I am actually Persian and NO WAY is turmeric our “main spice”!!! In fact, there aren’t very many dishes that incorporate turmeric that I can recall. This, of course, if you are talking about authentic Persian cuisine, not something a random restaurant or recipe made up. We use a fairly large variety of spices in our dishes. If I were to name just one, that would be saffron, especially as a garnish or topping for the rice, “polo”, that is always served with stews, “khoresht”. The aroma, taste, and color are unbeatable!

    As for “khoresht-e-fesenjan”, you could certainly use duck, but it is not essential for the recipe. I think it is more of an old-fashioned thing. My grandmother — a fantastic cook — always made hers with chicken, though.

    All this said, it was very interesting to see a variation of the dish featured in your blog! Made me homesick for my mom’s food. :-)

  11. Lisa says:

    Well, guess what I’m having for Sunday dinner! Sounds very different & delicious! After you cook the onions and brown the turkey do you think it would be ok to put in a crock-pot for a few hours?

    Lisa :)

  12. Susan from Food Blogga says:

    I’m crazy about peanut butter in savory dishes. I make a basic Thai peanut butter and coconut milk sauce that I use all the time with stir-fries, noodles, and rice. Your picture is scrumptious and is giving me a hankering for some pb and pom stew tonight!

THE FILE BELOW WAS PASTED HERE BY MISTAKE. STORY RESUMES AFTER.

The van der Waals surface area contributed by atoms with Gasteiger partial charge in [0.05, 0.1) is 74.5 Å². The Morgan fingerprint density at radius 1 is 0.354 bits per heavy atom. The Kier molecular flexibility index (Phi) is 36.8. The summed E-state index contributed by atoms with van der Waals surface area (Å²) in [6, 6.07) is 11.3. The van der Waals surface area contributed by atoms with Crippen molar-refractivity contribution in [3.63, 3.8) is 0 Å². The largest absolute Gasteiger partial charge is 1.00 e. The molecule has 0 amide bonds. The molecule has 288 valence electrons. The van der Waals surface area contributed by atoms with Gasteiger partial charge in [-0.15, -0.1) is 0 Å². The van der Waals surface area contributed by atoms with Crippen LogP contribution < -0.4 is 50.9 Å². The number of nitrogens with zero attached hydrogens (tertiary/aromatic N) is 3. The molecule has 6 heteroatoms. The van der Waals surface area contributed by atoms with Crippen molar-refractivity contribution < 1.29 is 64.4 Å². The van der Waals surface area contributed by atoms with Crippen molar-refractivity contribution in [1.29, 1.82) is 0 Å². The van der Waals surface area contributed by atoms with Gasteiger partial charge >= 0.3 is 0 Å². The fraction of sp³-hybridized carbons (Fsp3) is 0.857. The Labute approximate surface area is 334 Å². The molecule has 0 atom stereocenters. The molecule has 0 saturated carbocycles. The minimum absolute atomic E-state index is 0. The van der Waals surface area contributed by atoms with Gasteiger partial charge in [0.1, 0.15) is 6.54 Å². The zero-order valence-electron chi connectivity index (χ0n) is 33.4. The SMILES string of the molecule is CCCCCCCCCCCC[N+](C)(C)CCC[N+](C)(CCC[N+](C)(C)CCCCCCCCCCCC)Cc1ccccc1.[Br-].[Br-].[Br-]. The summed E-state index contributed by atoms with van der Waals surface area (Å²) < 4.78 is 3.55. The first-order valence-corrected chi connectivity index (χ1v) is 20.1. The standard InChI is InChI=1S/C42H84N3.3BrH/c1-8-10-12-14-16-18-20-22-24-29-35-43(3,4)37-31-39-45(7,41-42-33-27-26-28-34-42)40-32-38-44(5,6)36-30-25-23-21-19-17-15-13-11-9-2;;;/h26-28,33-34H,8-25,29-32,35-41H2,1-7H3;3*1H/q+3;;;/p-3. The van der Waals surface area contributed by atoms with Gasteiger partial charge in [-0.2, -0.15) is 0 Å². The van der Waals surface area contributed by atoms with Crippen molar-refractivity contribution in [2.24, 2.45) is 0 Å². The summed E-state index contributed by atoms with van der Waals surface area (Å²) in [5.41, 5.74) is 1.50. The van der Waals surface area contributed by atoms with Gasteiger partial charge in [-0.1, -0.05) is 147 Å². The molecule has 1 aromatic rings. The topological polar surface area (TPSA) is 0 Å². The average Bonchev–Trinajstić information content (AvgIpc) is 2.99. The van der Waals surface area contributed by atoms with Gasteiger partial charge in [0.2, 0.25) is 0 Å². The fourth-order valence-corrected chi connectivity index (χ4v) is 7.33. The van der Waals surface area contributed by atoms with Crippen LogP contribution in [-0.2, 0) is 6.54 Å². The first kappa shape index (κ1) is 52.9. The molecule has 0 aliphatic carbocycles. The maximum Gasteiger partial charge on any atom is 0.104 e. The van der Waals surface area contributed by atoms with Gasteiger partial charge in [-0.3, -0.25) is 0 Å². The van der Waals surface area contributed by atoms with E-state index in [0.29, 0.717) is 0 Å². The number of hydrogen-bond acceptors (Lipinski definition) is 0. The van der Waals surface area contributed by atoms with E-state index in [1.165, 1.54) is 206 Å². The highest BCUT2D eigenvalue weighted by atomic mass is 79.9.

13. Jessy and her dog Winnie says:

    I have had Persian food once before, its super yummy stuff!

  14. bakingblonde says:

    That sounds like something I would LOVE! What a unique and nuturitious recipe! I love how you take ingredients that most wouldn’t think to combine and turn them into delicious dishes!

  15. daphne says:

    THis is really different. Still, I would love to have a taste of it. Especially with the edadmame and peanut butter sauce. nice.

  16. Garrett says:

    I must say this sounds intriguing. Would love to try it sometime. Might be a great potluck dish. (SUBTLETY!!!)

    ;)

  17. kristen says:

    Rice is in my top 5 favorite restaurants ever. you cant not adore that place!

    i recently bought black rice & edamame to try and recreate a little slice of it since i live outside of their delivery area. (i have often considered moving to rememdy that fact…)